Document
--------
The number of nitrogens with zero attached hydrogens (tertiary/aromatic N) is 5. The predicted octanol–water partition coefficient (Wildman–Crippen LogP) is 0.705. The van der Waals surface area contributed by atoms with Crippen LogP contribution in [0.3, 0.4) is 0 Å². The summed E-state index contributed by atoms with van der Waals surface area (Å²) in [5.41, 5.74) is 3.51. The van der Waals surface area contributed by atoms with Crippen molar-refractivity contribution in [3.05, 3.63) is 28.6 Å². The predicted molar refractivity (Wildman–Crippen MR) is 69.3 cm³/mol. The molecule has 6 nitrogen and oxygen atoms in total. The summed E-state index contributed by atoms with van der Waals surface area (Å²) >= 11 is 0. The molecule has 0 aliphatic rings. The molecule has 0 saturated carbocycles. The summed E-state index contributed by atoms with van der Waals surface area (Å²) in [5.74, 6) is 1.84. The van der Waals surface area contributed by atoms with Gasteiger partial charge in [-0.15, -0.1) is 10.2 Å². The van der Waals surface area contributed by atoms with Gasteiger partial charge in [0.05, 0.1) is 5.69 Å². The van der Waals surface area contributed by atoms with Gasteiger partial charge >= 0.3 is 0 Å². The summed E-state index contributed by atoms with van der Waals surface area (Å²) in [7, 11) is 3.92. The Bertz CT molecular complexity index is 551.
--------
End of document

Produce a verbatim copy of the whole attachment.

The number of nitrogens with zero attached hydrogens (tertiary/aromatic N) is 5. The predicted octanol–water partition coefficient (Wildman–Crippen LogP) is 0.705. The van der Waals surface area contributed by atoms with Crippen LogP contribution in [0.3, 0.4) is 0 Å². The summed E-state index contributed by atoms with van der Waals surface area (Å²) in [5.41, 5.74) is 3.51. The van der Waals surface area contributed by atoms with Crippen molar-refractivity contribution in [3.05, 3.63) is 28.6 Å². The predicted molar refractivity (Wildman–Crippen MR) is 69.3 cm³/mol. The molecule has 6 nitrogen and oxygen atoms in total. The summed E-state index contributed by atoms with van der Waals surface area (Å²) >= 11 is 0. The molecule has 0 aliphatic rings. The molecule has 0 saturated carbocycles. The summed E-state index contributed by atoms with van der Waals surface area (Å²) in [5.74, 6) is 1.84. The van der Waals surface area contributed by atoms with Gasteiger partial charge in [-0.15, -0.1) is 10.2 Å². The van der Waals surface area contributed by atoms with Gasteiger partial charge in [0.05, 0.1) is 5.69 Å². The van der Waals surface area contributed by atoms with Gasteiger partial charge >= 0.3 is 0 Å². The summed E-state index contributed by atoms with van der Waals surface area (Å²) in [7, 11) is 3.92. The Bertz CT molecular complexity index is 551.